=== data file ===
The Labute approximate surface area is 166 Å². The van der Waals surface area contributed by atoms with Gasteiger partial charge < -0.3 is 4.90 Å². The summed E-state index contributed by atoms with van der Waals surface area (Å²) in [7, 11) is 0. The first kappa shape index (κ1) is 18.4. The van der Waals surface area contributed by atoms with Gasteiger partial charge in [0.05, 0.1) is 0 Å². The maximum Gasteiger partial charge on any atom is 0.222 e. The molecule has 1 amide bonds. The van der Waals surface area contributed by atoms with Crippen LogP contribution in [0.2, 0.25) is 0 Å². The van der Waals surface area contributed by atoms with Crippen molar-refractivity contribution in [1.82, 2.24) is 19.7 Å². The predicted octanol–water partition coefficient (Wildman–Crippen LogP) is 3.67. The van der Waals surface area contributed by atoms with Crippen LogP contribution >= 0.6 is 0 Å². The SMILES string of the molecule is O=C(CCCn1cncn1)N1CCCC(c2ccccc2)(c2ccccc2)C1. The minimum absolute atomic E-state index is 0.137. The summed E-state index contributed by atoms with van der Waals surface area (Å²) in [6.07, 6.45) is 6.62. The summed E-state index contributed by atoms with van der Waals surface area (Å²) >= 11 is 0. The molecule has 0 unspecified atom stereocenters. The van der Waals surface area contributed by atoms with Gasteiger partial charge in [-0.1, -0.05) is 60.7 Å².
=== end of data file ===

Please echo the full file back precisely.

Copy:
The Labute approximate surface area is 166 Å². The van der Waals surface area contributed by atoms with Gasteiger partial charge < -0.3 is 4.90 Å². The summed E-state index contributed by atoms with van der Waals surface area (Å²) in [7, 11) is 0. The first kappa shape index (κ1) is 18.4. The van der Waals surface area contributed by atoms with Gasteiger partial charge in [0.05, 0.1) is 0 Å². The maximum Gasteiger partial charge on any atom is 0.222 e. The molecule has 1 amide bonds. The van der Waals surface area contributed by atoms with Crippen LogP contribution in [0.2, 0.25) is 0 Å². The van der Waals surface area contributed by atoms with Crippen molar-refractivity contribution in [1.82, 2.24) is 19.7 Å². The predicted octanol–water partition coefficient (Wildman–Crippen LogP) is 3.67. The van der Waals surface area contributed by atoms with Crippen LogP contribution >= 0.6 is 0 Å². The SMILES string of the molecule is O=C(CCCn1cncn1)N1CCCC(c2ccccc2)(c2ccccc2)C1. The minimum absolute atomic E-state index is 0.137. The summed E-state index contributed by atoms with van der Waals surface area (Å²) in [6.07, 6.45) is 6.62. The summed E-state index contributed by atoms with van der Waals surface area (Å²) >= 11 is 0. The molecule has 0 unspecified atom stereocenters. The van der Waals surface area contributed by atoms with Gasteiger partial charge in [-0.1, -0.05) is 60.7 Å².